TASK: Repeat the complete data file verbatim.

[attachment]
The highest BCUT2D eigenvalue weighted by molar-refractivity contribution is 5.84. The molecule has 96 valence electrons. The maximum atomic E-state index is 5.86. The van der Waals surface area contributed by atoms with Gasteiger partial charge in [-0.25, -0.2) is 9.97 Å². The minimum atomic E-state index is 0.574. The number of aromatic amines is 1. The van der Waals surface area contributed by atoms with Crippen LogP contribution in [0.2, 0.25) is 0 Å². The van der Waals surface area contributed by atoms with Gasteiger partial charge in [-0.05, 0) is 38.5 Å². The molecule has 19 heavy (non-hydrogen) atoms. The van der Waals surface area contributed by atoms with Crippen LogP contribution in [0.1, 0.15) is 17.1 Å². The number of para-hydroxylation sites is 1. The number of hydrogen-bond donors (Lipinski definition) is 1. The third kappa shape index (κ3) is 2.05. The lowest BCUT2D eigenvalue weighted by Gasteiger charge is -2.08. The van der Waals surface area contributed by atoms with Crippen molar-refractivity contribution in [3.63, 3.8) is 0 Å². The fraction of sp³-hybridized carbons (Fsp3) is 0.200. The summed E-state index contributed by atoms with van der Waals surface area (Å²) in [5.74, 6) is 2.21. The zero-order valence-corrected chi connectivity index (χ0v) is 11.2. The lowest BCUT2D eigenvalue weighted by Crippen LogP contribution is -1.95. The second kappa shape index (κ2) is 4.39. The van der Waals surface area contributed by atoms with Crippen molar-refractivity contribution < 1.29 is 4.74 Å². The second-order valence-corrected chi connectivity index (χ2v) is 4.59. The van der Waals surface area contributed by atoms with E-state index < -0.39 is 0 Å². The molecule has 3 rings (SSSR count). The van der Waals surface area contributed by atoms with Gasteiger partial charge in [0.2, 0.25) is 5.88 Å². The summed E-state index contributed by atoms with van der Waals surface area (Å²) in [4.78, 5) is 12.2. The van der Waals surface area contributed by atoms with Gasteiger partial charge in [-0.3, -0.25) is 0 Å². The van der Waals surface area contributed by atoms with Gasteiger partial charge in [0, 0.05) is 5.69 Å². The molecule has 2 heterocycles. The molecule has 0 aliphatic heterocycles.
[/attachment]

The highest BCUT2D eigenvalue weighted by molar-refractivity contribution is 5.84. The molecule has 96 valence electrons. The maximum atomic E-state index is 5.86. The van der Waals surface area contributed by atoms with Gasteiger partial charge in [-0.25, -0.2) is 9.97 Å². The minimum atomic E-state index is 0.574. The number of aromatic amines is 1. The van der Waals surface area contributed by atoms with Crippen LogP contribution in [0.2, 0.25) is 0 Å². The van der Waals surface area contributed by atoms with Gasteiger partial charge in [-0.05, 0) is 38.5 Å². The molecule has 19 heavy (non-hydrogen) atoms. The van der Waals surface area contributed by atoms with Crippen LogP contribution in [0.1, 0.15) is 17.1 Å². The number of para-hydroxylation sites is 1. The number of hydrogen-bond donors (Lipinski definition) is 1. The third kappa shape index (κ3) is 2.05. The lowest BCUT2D eigenvalue weighted by Gasteiger charge is -2.08. The van der Waals surface area contributed by atoms with Crippen molar-refractivity contribution in [3.63, 3.8) is 0 Å². The fraction of sp³-hybridized carbons (Fsp3) is 0.200. The summed E-state index contributed by atoms with van der Waals surface area (Å²) in [5.74, 6) is 2.21. The zero-order valence-corrected chi connectivity index (χ0v) is 11.2. The lowest BCUT2D eigenvalue weighted by Crippen LogP contribution is -1.95. The second kappa shape index (κ2) is 4.39. The van der Waals surface area contributed by atoms with Crippen molar-refractivity contribution < 1.29 is 4.74 Å². The second-order valence-corrected chi connectivity index (χ2v) is 4.59. The van der Waals surface area contributed by atoms with E-state index < -0.39 is 0 Å². The molecule has 3 rings (SSSR count). The van der Waals surface area contributed by atoms with Gasteiger partial charge in [0.2, 0.25) is 5.88 Å². The summed E-state index contributed by atoms with van der Waals surface area (Å²) in [4.78, 5) is 12.2. The van der Waals surface area contributed by atoms with Gasteiger partial charge in [-0.3, -0.25) is 0 Å². The van der Waals surface area contributed by atoms with Gasteiger partial charge in [0, 0.05) is 5.69 Å². The molecule has 2 heterocycles. The molecule has 0 aliphatic heterocycles.